Tuesday, May 22, 2018
Books

Review: Grandma Gatewood walked Appalachian Trail with purpose

We all have to feel there is some purpose in this enterprise of life — otherwise, what's the point?

Emma Gatewood found her purpose in walking. In her case, it didn't manifest in furious sneaker-lapping around the local mall. (There weren't malls in her day.) She had something more epic in mind. At 67, a fully enfranchised mother and grandmother, she decided to hike the 2,000 miles of the Appalachian Trail alone and keep it secret.

Tampa Bay Times staff writer Ben Montgomery's new book, Grandma Gatewood's Walk, tells the story of her 1955 journey from Georgia to Maine on the then little known trail. She was serious about the secrecy and left home without her grown children knowing. But reporters heard rumors of this grandma in sneakers and newspaper stories followed in her wake.

The first question was always "Why?" Emma Gatewood had a different answer every time she was asked. It was done on a whim, or, with her children gone, why not take a walk? Or, she told some of the reporters, it was just something she always wanted to do.

But maybe it was because the walk gave her purpose.

She came from the small town of Gallipolis, Ohio, on the Ohio River. As a teen she met a young man named P.C. Gatewood. She liked him well enough, but he wanted more and browbeat her into marriage. While they were still newlywed, P.C. began beating Emma. Somehow she stayed with him, through the births of 11 children, before finally leaving him. It took a son's intervention to keep P.C. from killing his mother. He found his parents locked in kitchen combat, his mother with broken teeth and a fractured rib. He held his father's arms and allowed Emma to escape and soon, after 35 years of marriage, they were divorced. Though she was due alimony, P.C. never paid.

Still, Emma reared her children and made a living. It was only in the late 1940s, after reading an article about the Appalachian Trail, that she knew what she wanted to do to take back her life and do something, finally, for herself.

Her children were out of the house, but she didn't want to tell them about her plans, for fear they would somehow stop her. By the time she hit the trail in 1955, she was nearly 70 and had but one goal.

Montgomery's book has a steady narrative velocity as Emma's trek forms the trajectory of the story. But, like any good nonfiction author, he uses her trip as a window to the society and the changing culture. In her lifetime, walking had been displaced by automobile travel — even if just for a couple of blocks to go to the dime store for a can of beans. She'd seen the days of flivvers kicking up dust on flat Ohio dirt roads and now, as she hiked, the nation was birthing the Interstate Highway System with sleek, finned cars speeding through generic countryside like intercontinental missiles.

So the walking grandma, hiking the trail for her own amusement and satisfaction, set off on her mission without telling her children. It was her business, not theirs.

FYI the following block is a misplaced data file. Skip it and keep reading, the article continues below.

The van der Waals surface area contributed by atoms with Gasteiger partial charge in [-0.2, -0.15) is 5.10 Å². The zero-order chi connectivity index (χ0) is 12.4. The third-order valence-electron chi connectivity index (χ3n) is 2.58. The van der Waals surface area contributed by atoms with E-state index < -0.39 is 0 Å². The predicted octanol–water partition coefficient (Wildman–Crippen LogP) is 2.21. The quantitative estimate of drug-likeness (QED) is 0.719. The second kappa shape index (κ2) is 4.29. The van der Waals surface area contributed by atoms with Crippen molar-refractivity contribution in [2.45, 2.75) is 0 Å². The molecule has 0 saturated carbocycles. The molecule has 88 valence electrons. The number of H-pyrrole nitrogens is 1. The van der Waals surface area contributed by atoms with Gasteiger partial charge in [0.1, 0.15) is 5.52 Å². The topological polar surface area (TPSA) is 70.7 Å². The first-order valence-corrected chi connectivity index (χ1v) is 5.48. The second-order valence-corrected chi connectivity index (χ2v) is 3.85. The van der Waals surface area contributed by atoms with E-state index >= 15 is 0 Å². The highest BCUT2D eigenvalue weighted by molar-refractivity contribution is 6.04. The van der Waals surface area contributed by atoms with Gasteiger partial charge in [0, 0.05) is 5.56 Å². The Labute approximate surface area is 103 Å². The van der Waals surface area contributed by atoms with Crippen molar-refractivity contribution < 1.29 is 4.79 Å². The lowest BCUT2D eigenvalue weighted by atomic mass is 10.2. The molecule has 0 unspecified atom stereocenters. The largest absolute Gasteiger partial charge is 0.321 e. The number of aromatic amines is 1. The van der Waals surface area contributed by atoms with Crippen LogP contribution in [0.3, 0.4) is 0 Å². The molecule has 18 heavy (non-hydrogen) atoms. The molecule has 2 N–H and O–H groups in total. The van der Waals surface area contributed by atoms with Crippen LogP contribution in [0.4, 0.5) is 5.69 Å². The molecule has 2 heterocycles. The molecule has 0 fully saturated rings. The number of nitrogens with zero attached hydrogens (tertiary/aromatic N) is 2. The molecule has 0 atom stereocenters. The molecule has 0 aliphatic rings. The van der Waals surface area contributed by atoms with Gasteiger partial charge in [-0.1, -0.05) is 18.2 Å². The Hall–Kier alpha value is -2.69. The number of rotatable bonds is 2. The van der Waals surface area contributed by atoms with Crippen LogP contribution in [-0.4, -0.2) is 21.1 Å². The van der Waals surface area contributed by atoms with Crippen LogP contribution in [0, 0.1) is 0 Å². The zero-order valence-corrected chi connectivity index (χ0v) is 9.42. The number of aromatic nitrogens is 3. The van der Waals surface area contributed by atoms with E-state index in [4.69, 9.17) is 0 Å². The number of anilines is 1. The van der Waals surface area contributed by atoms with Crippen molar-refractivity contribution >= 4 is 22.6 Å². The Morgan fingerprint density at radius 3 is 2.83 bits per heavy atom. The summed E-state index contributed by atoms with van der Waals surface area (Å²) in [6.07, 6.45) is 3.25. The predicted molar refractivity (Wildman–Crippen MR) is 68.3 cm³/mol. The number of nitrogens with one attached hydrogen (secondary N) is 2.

Of course, today's hikers in L.L. Bean and Columbia gear and four-wheel drive footwear would scoff at her attire: worn blouses and dungarees, an unobtrusive haversack instead of an aerodynamic and many-roomed backpack, and sneakers in place of high-end hiking boots. She didn't have much to carry, other than her memories of the life she was just now changing.

She sent her children postcards from the rural general stores where she stopped, mostly so they wouldn't worry. She knew at such distance she was safe; they couldn't find her and dissuade her from her mission.

But reporters did track her down after hearing talk. Though sharing her story cost her the solitude she sought on the trail, she politely answered their "why" question. It's a lark, she said on one occasion. I got to the point where I had time, she said to another writer.

As she walked, she fought fatigue, rain, strangers, hunger and fear. She found beauty, friendships and a freedom she came to cherish. She learned as much about other people as she did about nature. She came across a group of hikers who were brought on the trail by a counselor, trying to bring two Harlem street gangs together. She saw, briefly, into lives she could never before imagine.

As she reached New England, she was faced with the remnants of two deadly hurricanes that made lakes and rivers swell (she could not swim), but finally, she made it to the end of the trail, at Mount Katahdin, Maine. From its peak, she sang America the Beautiful.

By the time she reached the peak, she was a media celebrity, soon to appear on The Today Show and You Bet Your Life with Groucho Marx. And the 1955 trip was just the first adventure of her new life. The whole saga of Grandma Gatewood, from her years in an abusive marriage to her triumph as a hiking superstar, is a great story, beautifully told.

As we follow her steps, Montgomery tells the parallel journeys of her life and of the country's evolution from an Arrow Collar world to the teenage culture emerging in the late 1950s. We see also changes in the roles of women, and Emma Gatewood becomes a harbinger of that evolution. She no longer did what others told her to do. She did what she wanted to do — and she did it pretty up-and-walking good.

William McKeen is the chairman of the department of journalism at Boston University and the author of "Mile Marker Zero" and other books.

 
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